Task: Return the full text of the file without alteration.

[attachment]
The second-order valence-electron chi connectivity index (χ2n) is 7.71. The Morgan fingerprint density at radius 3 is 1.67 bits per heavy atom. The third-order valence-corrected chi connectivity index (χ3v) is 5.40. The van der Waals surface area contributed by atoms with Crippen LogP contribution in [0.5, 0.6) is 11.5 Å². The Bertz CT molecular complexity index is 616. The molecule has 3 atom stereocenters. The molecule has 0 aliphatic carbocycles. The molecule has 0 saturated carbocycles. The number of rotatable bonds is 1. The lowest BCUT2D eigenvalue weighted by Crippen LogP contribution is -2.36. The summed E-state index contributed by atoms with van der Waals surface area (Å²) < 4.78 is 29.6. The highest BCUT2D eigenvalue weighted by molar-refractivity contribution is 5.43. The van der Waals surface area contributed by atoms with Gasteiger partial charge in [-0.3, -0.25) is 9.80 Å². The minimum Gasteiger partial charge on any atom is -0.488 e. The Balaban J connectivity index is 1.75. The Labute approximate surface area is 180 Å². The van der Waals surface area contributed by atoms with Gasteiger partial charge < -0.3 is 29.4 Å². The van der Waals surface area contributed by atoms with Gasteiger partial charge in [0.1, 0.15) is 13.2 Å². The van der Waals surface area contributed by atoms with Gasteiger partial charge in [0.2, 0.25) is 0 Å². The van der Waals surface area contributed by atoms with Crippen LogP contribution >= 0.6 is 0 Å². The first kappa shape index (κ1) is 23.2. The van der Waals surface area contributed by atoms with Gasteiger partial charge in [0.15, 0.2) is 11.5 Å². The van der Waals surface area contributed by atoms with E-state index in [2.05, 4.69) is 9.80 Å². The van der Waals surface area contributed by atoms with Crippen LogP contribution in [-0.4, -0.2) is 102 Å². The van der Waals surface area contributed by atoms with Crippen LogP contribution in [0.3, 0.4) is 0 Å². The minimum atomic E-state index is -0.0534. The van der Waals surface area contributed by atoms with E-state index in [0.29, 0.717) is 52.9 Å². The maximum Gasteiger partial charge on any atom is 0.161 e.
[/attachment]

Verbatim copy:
The second-order valence-electron chi connectivity index (χ2n) is 7.71. The Morgan fingerprint density at radius 3 is 1.67 bits per heavy atom. The third-order valence-corrected chi connectivity index (χ3v) is 5.40. The van der Waals surface area contributed by atoms with Crippen LogP contribution in [0.5, 0.6) is 11.5 Å². The Bertz CT molecular complexity index is 616. The molecule has 3 atom stereocenters. The molecule has 0 aliphatic carbocycles. The molecule has 0 saturated carbocycles. The number of rotatable bonds is 1. The lowest BCUT2D eigenvalue weighted by Crippen LogP contribution is -2.36. The summed E-state index contributed by atoms with van der Waals surface area (Å²) < 4.78 is 29.6. The highest BCUT2D eigenvalue weighted by molar-refractivity contribution is 5.43. The van der Waals surface area contributed by atoms with Gasteiger partial charge in [-0.3, -0.25) is 9.80 Å². The minimum Gasteiger partial charge on any atom is -0.488 e. The Balaban J connectivity index is 1.75. The Labute approximate surface area is 180 Å². The van der Waals surface area contributed by atoms with Gasteiger partial charge < -0.3 is 29.4 Å². The van der Waals surface area contributed by atoms with Gasteiger partial charge in [0.1, 0.15) is 13.2 Å². The van der Waals surface area contributed by atoms with Gasteiger partial charge in [0.2, 0.25) is 0 Å². The van der Waals surface area contributed by atoms with Crippen LogP contribution >= 0.6 is 0 Å². The first kappa shape index (κ1) is 23.2. The van der Waals surface area contributed by atoms with Gasteiger partial charge in [0.15, 0.2) is 11.5 Å². The van der Waals surface area contributed by atoms with E-state index in [2.05, 4.69) is 9.80 Å². The van der Waals surface area contributed by atoms with Crippen LogP contribution in [-0.4, -0.2) is 102 Å². The van der Waals surface area contributed by atoms with Crippen LogP contribution in [0.3, 0.4) is 0 Å². The minimum atomic E-state index is -0.0534. The van der Waals surface area contributed by atoms with E-state index in [0.29, 0.717) is 52.9 Å². The maximum Gasteiger partial charge on any atom is 0.161 e.